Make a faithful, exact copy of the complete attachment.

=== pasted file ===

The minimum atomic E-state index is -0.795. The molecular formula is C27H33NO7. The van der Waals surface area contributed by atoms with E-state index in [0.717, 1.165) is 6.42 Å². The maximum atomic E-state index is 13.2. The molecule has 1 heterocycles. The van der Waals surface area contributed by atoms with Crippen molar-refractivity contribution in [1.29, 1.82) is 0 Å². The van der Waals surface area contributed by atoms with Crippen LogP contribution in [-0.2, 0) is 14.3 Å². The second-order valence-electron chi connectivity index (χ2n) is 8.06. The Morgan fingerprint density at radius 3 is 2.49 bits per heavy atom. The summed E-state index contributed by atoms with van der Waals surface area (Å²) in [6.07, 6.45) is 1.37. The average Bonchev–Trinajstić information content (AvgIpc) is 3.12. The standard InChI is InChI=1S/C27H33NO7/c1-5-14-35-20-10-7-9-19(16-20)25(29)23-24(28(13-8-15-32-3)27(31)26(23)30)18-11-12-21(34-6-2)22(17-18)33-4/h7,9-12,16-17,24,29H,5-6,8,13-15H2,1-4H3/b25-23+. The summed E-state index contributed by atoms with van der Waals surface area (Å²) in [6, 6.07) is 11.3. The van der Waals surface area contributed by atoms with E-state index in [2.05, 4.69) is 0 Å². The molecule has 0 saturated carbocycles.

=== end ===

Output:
The minimum atomic E-state index is -0.795. The molecular formula is C27H33NO7. The van der Waals surface area contributed by atoms with E-state index in [0.717, 1.165) is 6.42 Å². The maximum atomic E-state index is 13.2. The molecule has 1 heterocycles. The van der Waals surface area contributed by atoms with Crippen molar-refractivity contribution in [1.29, 1.82) is 0 Å². The van der Waals surface area contributed by atoms with Crippen LogP contribution in [-0.2, 0) is 14.3 Å². The second-order valence-electron chi connectivity index (χ2n) is 8.06. The Morgan fingerprint density at radius 3 is 2.49 bits per heavy atom. The summed E-state index contributed by atoms with van der Waals surface area (Å²) in [6.07, 6.45) is 1.37. The average Bonchev–Trinajstić information content (AvgIpc) is 3.12. The standard InChI is InChI=1S/C27H33NO7/c1-5-14-35-20-10-7-9-19(16-20)25(29)23-24(28(13-8-15-32-3)27(31)26(23)30)18-11-12-21(34-6-2)22(17-18)33-4/h7,9-12,16-17,24,29H,5-6,8,13-15H2,1-4H3/b25-23+. The summed E-state index contributed by atoms with van der Waals surface area (Å²) in [6, 6.07) is 11.3. The van der Waals surface area contributed by atoms with E-state index in [2.05, 4.69) is 0 Å². The molecule has 0 saturated carbocycles.